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efl-mono: Remove initializer methods and add constructor parameters
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Description

As discussed in T7477, it turns out the initializer methods we have been using in C# (or the initializer lists used in C) are not meant as all-purpose configuration methods. Only a handful of properties can be reliably set in there, and those are the ones in the constructors section of the EO files.
This can be enforced at runtime by not allowing calls to forbidden method until the object has finalized construction, but, in C#, it is much simpler to just remove the initialization method completely, and turn the allowed properties into optional constructor parameters.

This means that all properties in the constructors section are turned into constructor parameters, so the @ctor_param tag from T7399 is not needed anymore and should be removed.

segfaultxavi triaged this task as High priority.Dec 5 2018, 10:19 AM
lauromoura lowered the priority of this task from High to TODO.
lauromoura raised the priority of this task from TODO to High.

I've just pushed a tentative patch to devs/lauromoura/constructor_params. It treats all constructor parameters as obligatory and removes the initialization callback.

Some comments regarding that branch:

  • Parameter names should be lower_case, otherwise it looks really weird :)
  • I thought we agreed constructor parameters should be optional, that is, they should have default values! (which default value? interesting question)
  • The new constructor parameters should have documentation (this is going to be interesting too)
  • There's still documentation generated for the init_cb parameter.

Some comments regarding that branch:

  • Parameter names should be lower_case, otherwise it looks really weird :)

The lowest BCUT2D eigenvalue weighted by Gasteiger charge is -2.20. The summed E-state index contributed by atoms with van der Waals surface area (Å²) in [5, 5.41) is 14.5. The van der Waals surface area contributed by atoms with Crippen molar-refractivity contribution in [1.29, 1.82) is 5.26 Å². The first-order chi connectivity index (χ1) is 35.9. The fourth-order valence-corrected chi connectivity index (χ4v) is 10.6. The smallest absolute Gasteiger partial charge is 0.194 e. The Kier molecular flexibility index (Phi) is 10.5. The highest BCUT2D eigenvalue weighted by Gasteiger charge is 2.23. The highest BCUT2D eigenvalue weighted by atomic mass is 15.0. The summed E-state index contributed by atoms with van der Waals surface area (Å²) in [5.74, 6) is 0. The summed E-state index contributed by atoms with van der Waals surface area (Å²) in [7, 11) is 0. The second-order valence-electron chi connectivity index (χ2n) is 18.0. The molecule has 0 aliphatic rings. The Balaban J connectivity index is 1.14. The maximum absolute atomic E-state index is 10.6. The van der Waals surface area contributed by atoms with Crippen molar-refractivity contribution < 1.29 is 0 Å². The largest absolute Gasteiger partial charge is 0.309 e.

Will do.

  • I thought we agreed constructor parameters should be optional, that is, they should have default values! (which default value? interesting question)

C constructors are easily made optional in practice by simply not calling them inside the efl_add call. But in C# you declare optional parameters with default values and you can't detect whether the received default value was explicitly passed by the caller or pulled from the default value. So, for C# with regular default parameters, we can assume optional constructors will always be called.

For the actual default values, Eolian has support for default value expressions in parameters/properties through the type(default_value) syntax. For parameters without explicit default values, what shall we assume? Zero/null/empty?

Also, parameters with default values will be bubbled down to be at the end of the parameter list, per C# rules.

If always calling all optional constructors is not an option, we could be wrapping the optional ones around something like an Optional<T> struct, so the constructor body could detect whether the given parameter was passed or not and decide to call the constructor function. This has the downside of making the constructor signature slightly more verbose with Optional<int>, Optional<string> parameters. But when invoking, implicit operators take care of converting T into the Optional<T>.

By the way, with this approach, what happens with optional constructors with multiple parameters and only some are given?

C# has a Nullable<T> type for nullable value types (int? is a shorthand for Nullable<int>) but this may cause confusion with reference types (classes) as null may be a valid parameter value in the latter case.

  • The new constructor parameters should have documentation (this is going to be interesting too)

I'll try to mimic the parameter expansion behavior into the documentation generator.

  • There's still documentation generated for the init_cb parameter.

Will do.

The only thing missing is the optional parameters.
I think we can use Nullable<T> for non-object types and for object types the only options are always going to be null for default values, or no default-value. So we can fix null as being a default and that's it. I don't think we need default-values.

@lauromoura is going to test this hypothesis in his branch

So, to summarize: all properties in the constructor section of EO files become parameters in the C# constructors. These parameters will be Nullable and have a default value of NULL (or the corresponding default value). Therefore, users can pass any non-default value they wish to these properties in the constructors, and address them by name if they want.
The constructor then will check all params and call the corresponding setters for those with non-default values.

Is that correct?

Looks pretty good to me. As @felipealmeida I don't think it is needed to allow users to pass default values for properties in the constructors. Because, to do that, just don't pass that property, duh!

lauromoura closed this task as Resolved.Feb 1 2019, 11:08 AM

Done with D7789